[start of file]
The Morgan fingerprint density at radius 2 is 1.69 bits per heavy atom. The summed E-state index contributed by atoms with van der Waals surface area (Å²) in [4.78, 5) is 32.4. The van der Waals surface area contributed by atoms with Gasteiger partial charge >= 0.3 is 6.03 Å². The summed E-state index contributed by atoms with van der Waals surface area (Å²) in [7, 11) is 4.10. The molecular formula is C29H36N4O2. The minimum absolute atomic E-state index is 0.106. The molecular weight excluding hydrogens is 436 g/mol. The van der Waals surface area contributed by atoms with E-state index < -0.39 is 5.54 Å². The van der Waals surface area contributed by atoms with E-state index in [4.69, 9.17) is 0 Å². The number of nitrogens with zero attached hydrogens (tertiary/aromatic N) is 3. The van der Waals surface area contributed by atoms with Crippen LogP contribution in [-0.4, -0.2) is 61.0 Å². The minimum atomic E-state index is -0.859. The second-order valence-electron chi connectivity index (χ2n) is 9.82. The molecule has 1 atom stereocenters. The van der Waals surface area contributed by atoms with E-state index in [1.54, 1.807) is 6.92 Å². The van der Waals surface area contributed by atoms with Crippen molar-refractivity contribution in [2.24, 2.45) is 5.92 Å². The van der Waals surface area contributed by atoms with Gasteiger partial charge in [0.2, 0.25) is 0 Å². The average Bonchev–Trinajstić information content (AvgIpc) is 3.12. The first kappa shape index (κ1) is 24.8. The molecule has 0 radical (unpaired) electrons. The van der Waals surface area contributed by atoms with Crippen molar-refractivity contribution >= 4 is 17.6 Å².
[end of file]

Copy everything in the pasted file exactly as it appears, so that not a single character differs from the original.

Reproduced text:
The Morgan fingerprint density at radius 2 is 1.69 bits per heavy atom. The summed E-state index contributed by atoms with van der Waals surface area (Å²) in [4.78, 5) is 32.4. The van der Waals surface area contributed by atoms with Gasteiger partial charge >= 0.3 is 6.03 Å². The summed E-state index contributed by atoms with van der Waals surface area (Å²) in [7, 11) is 4.10. The molecular formula is C29H36N4O2. The minimum absolute atomic E-state index is 0.106. The molecular weight excluding hydrogens is 436 g/mol. The van der Waals surface area contributed by atoms with E-state index < -0.39 is 5.54 Å². The van der Waals surface area contributed by atoms with E-state index in [4.69, 9.17) is 0 Å². The number of nitrogens with zero attached hydrogens (tertiary/aromatic N) is 3. The van der Waals surface area contributed by atoms with Crippen LogP contribution in [-0.4, -0.2) is 61.0 Å². The minimum atomic E-state index is -0.859. The second-order valence-electron chi connectivity index (χ2n) is 9.82. The molecule has 1 atom stereocenters. The van der Waals surface area contributed by atoms with E-state index in [1.54, 1.807) is 6.92 Å². The van der Waals surface area contributed by atoms with Crippen molar-refractivity contribution in [2.24, 2.45) is 5.92 Å². The van der Waals surface area contributed by atoms with Gasteiger partial charge in [0.2, 0.25) is 0 Å². The average Bonchev–Trinajstić information content (AvgIpc) is 3.12. The first kappa shape index (κ1) is 24.8. The molecule has 0 radical (unpaired) electrons. The van der Waals surface area contributed by atoms with Crippen molar-refractivity contribution >= 4 is 17.6 Å².